A police force of the deposed government in Gaza forcibly ended a conference that was organized by the Palestinian Media, Research and Studies Center 'Badael' yesterday.
The conference was organized under the title 'Negotiations and Resistance, Search for a New Approach'.
The Police forced the participants to leave the conference hall under the pretext that the organizers did not obtain prior permission from the Ministry of Interior to organize the conference.
According to information obtained by Al Mezan from participants in the conference, the event began in the West Bank and the Gaza Strip simultaneously via a video conference link at approximately 9am on 10 May 2008.
At approximately 12:30am, the link was disconnected when four security members, who were dressed in civilian wear and carrying pistols, entered the conference hall in Gaza and informed the conference coordinator of a police order to stop the conference and ask the participants to leave the hall.
Al Mezan Center for Human Rights expresses its grave concern by the termination of Badael's conference and forcing the participants out of the hall.
Al Mezan condemns this conduct as a violation to the rights to peaceful assembly and free expression.
It is also a violation of the Palestinian Public Assembly Law No.
The conference was held in a closed hall which, according to the law, required no authorization from the police.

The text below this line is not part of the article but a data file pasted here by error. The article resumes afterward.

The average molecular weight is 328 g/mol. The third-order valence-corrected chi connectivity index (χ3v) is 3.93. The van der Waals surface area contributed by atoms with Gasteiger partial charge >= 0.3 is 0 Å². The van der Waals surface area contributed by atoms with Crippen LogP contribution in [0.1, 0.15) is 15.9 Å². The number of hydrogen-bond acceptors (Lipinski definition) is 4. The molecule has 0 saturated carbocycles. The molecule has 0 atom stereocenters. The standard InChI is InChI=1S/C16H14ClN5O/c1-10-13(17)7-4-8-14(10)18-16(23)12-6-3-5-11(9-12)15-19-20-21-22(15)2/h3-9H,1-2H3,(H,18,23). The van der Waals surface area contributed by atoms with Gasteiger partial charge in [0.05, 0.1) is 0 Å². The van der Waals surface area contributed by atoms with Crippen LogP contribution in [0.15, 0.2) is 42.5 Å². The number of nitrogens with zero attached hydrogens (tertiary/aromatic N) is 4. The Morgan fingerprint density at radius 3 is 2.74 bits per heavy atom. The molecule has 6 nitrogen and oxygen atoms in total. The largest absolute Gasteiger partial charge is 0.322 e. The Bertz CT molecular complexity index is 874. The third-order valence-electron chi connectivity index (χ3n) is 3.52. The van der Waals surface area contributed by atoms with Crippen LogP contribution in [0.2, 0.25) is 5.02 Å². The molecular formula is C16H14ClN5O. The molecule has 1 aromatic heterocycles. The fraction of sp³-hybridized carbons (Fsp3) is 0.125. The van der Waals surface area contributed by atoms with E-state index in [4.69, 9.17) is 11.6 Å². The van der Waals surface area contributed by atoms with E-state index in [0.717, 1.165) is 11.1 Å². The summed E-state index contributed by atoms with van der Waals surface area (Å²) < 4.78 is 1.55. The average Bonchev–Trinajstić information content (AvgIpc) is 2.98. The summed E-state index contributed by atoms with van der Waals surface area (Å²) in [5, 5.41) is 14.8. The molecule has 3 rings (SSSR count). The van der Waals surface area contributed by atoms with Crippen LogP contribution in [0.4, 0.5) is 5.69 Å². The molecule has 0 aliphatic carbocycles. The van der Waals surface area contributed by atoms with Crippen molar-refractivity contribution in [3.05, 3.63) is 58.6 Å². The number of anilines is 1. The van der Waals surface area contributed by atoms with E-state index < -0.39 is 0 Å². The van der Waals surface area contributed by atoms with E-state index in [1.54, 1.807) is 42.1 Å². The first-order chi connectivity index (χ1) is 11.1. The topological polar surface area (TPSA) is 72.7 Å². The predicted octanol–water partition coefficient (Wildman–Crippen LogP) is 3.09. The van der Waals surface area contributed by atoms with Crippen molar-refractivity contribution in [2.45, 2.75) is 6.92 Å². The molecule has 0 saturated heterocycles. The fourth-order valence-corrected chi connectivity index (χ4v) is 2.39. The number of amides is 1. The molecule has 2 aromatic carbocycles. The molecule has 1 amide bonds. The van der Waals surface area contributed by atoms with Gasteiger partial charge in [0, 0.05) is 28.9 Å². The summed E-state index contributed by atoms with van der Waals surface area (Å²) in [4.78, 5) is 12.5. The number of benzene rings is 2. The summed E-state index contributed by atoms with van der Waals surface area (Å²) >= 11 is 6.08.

Al Mezan highlights that the Public Assembly Law provides special protections and measures that guarantee the organization of public meetings without obtaining prior authorization.
The routine procedure for organizing this type of events is to send a written notice to the Governor or the director of the police 48 hours before the meeting starts.
In case the organizers did not receive a written response to their communication, they have the right to organize their meeting freely.
No 'permission' from the Ministry of Interior is required by the law.
Article 26(5) of the Palestinian Amended Basic Law grants Palestinians' the right to participate in political life, both individually and collectively, and in particular '[T]o conduct special meetings without the presence of police members, and to conduct public meetings, processions, and assemblies, within the limits of law'.
Article 2 of the Public Assembly Law states that citizens are entitled to organize public gatherings freely.
It adds that this right must not be violated in any way, except for the regulations stipulated by the law.
Al Mezan Center demands that the deposed government opens a serious investigation into this violation and present the motivations behind the conduct of its own police.
Al Mezan stresses that ensuring respect for the rule of law requires protection of the fundamental freedoms, including the right to peaceful assembly and free expression in accordance with the law.